Over at the Economy Lab in the Globe which Failed, which itself has gone from bad to worse, one of the economists they keep in their stable has either produced an extraordinarily naive analysis or a dishonest one. I am … Continue reading
On Wednesday of last week the Minister of Finance for Newfoundland and Labrador Thomas Marshall was interviewed by CBC Central Morning about a report I did for the Newfoundland and Labrador Federation of Labour (NLFL). In one respect, the fact … Continue reading
CBC Radio Central Newfoundland Morning aired an interview they did with me about inequality and the future of development in Newfoundland and Labrador. The pod cast can be found here. It is the last of the three interviews on the podcast (16min 38sec mark). The first interview is about the salmon festival and KISS. I always thought I should do a project with Gene Simmons.
Apparently the policy brief I wrote for the Newfoundland and Labrador Federation of Labour has been picked up by the Occupy Wall Street movement. The brief can be found here. The money shot from that brief would be the graph … Continue reading
Every year the UN-OCHA (Office for the Coordination of Humanitarian Affairs) says that 3-4 million (always different) subsistence farmers and pastoralists in a variety of different regions in Ethiopia are food insecure, and thus in need of food aid (out of a total population of 80 million) The Ethiopian government then holds a press conference and asks donors to pitch in. The number of food insecure in Ethiopia is roughly the same this year, and yet when reading the news reports in the Western media about famine in the Horn of Africa you would think something totally dramatic and different has been happening in Ethiopia this year.
On the other hand as a percentage of the population the numbers of food insecure people are substantially higher in southern Somalia where “access” to food insecure places is a key factor in donor activity in the region. When I say “access” what I mean is that getting physical access to southern Somalia is a key issue in donor efforts in the region. Southern Somalia is also controlled by Al Shabbab. And, well the powers that be have been trying to tame southern Somalis for the past 20 years, but without much success. Thus, in the past 20 years, we have had two formal military interventions (one US led and one led by Ethiopia) and myriad small scale regularly inflicted informal interventions, sometimes in the form of drones, sometimes coming as ak47s, etc. So between the war on terror, and the war on poverty it is hard to know why Somalia is in the news right now. But also more difficult to know is what is happening in the Horn of Africa militarily, politically, and economically beyond sensational reports. But, certainly since there is always enough food to feed the people of the world, we must become cognizant of the fact that famine has its own specifec political-economy, as does war, and also news reportage. So, just as poor news reporting is never a disaster of an individual mind, famine is never a natural disaster. Bad institutional configurations produce both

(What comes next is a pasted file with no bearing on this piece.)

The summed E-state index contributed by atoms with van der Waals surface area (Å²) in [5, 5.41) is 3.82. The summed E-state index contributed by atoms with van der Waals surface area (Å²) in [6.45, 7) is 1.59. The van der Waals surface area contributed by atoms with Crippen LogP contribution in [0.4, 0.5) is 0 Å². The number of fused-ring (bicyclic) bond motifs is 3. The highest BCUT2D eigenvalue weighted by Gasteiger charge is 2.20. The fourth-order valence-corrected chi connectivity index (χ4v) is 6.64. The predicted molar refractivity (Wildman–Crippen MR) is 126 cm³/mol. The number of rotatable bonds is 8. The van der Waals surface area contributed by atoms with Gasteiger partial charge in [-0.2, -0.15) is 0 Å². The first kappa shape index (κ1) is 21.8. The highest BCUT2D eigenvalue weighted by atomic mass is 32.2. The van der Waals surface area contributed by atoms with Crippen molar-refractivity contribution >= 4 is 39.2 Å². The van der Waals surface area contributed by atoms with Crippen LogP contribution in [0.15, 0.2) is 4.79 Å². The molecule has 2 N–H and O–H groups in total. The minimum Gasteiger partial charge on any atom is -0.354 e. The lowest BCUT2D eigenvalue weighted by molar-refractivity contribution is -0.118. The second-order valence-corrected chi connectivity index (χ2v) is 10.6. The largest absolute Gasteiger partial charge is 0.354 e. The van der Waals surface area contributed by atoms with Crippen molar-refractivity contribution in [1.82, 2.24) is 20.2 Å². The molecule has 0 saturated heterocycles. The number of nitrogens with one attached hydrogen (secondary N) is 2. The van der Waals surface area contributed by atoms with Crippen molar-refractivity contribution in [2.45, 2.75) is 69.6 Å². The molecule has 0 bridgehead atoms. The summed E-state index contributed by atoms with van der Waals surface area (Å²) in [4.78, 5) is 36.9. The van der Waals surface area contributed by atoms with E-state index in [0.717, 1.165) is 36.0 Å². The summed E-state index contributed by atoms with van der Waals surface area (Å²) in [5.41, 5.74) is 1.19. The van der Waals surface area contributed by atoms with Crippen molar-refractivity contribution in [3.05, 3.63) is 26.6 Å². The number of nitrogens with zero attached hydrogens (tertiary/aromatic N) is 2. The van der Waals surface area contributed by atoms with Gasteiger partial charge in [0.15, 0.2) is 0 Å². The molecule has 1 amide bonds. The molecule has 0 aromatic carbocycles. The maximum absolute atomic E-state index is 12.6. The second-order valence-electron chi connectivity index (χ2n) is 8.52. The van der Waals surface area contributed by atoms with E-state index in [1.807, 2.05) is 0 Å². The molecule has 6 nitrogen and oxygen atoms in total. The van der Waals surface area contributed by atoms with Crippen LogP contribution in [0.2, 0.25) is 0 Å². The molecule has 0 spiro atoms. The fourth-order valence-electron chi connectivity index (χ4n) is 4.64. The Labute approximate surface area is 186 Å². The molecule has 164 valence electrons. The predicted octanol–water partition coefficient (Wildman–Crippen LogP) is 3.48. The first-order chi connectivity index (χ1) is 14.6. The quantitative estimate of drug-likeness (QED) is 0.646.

Where does that leave us? I am not suggesting a conspiracy theory. But when I start to put the pieces of this story together the Cassandra in me certainly hears grumblings of another military intervention in all of this news making activity. After all, what else can “access” mean?
In the mean time, though I am still waiting for a really good article/analyses on the framing of this years biggest “humanitarian disaster”, I see that other people have questions too. We are starting to get closer to a better analyses of this event with this blog post. Check it.
Not really into re-blogging articles but this essay effectively puts money laundering and corruption into context. It is useful for explaining key processes in the ‘the web of secrecy, collusions and the players that drive and sustain the world of illicit money flows’
Just in case you were wondering how the firestorms in North Africa were being spun in the policy circles of the great powers, check out the latest highly instructive speech by the president of the World Bank (see link below). What Zoellick reminds us of is that street protests are really a demand to equitably distribute economic incentives so that everyone can behave like economic maximizers. Indeed, he reminds us that economists can bring the political back into economics by reducing democracy to incentives that produce economically rational behaviour.